The UK Economic Secretary to the Treasury and banks have been criticised by MPs over Britain’s alleged role in a transnational money laundering scheme. However, closer examination shows that combating money laundering may not be as simple as MPs and other critics think.
The global fight against money laundering and financial crime continues unabated, albeit in different and often surprising forms and locations, as three disparate recent events have indicated. And cash, in the form of high-denomination bank notes, is being targeted.
Although the UK will implement the EU’s Fourth Money Laundering Directive, which was negotiated before the Brexit vote, a challenge lies ahead in dealing with the European Commission’s proposed amendments to the text of the Directive, some of which the UK does not support.
For fifteen years, efforts to tackle terrorist finance have been long on words and short on action. The recently published 2016 Regional Risk Assessment on Terrorism Financing 2016 for Southeast Asia and Australia suggests that at last global edicts are being operationalised locally.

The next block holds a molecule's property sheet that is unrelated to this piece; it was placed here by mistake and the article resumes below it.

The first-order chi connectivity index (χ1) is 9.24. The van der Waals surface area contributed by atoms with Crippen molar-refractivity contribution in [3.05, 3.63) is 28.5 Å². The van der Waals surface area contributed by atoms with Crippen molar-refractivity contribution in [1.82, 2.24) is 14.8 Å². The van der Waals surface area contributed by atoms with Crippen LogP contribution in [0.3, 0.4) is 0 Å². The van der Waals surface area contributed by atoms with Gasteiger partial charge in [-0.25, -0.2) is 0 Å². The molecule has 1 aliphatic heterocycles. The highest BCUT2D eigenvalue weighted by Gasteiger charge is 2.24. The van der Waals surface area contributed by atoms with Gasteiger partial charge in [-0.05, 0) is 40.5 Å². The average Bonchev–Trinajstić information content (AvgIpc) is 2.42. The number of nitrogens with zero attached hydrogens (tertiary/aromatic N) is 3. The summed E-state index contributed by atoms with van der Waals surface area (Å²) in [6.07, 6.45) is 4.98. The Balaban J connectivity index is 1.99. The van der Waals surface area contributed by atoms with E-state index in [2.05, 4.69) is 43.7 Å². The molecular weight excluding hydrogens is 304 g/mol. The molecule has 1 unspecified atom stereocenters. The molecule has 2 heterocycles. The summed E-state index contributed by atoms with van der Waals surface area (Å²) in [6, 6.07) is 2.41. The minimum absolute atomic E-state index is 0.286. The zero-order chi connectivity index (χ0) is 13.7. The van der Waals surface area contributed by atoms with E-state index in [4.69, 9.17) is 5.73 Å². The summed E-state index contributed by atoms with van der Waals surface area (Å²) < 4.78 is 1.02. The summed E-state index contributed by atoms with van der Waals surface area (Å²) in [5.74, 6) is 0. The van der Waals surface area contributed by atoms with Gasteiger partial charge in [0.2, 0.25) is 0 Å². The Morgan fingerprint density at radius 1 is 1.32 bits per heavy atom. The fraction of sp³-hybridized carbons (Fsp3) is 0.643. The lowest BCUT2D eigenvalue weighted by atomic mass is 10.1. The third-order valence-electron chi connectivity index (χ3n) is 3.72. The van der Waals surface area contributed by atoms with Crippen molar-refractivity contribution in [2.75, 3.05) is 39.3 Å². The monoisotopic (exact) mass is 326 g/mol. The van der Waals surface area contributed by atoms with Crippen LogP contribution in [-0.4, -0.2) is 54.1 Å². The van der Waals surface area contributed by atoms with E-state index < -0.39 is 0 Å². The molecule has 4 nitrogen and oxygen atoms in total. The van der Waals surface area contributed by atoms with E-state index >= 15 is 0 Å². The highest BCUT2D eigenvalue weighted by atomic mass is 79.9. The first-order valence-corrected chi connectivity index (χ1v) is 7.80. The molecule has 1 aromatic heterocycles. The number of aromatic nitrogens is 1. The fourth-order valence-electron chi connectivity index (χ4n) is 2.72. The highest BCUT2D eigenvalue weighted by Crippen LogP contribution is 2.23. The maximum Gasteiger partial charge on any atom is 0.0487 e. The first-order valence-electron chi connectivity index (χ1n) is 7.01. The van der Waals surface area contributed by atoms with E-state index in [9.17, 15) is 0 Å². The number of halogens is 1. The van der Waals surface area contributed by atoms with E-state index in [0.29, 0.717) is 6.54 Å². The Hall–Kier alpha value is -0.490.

The Financial Action Task Force, the inter-governmental standards authority on legal, regulatory and operational measures for combating money laundering and terrorist financing, agreed recently to suspend financial crime counter-measures against Iran for 12 months. Though well-intended, it reflects muddled thinking.
The debate over the Panama Papers has focused too much on the emotive issue of tax, and not enough on the issue of transparency. The UK is at the heart of the problem – but can also be at the heart of the solution.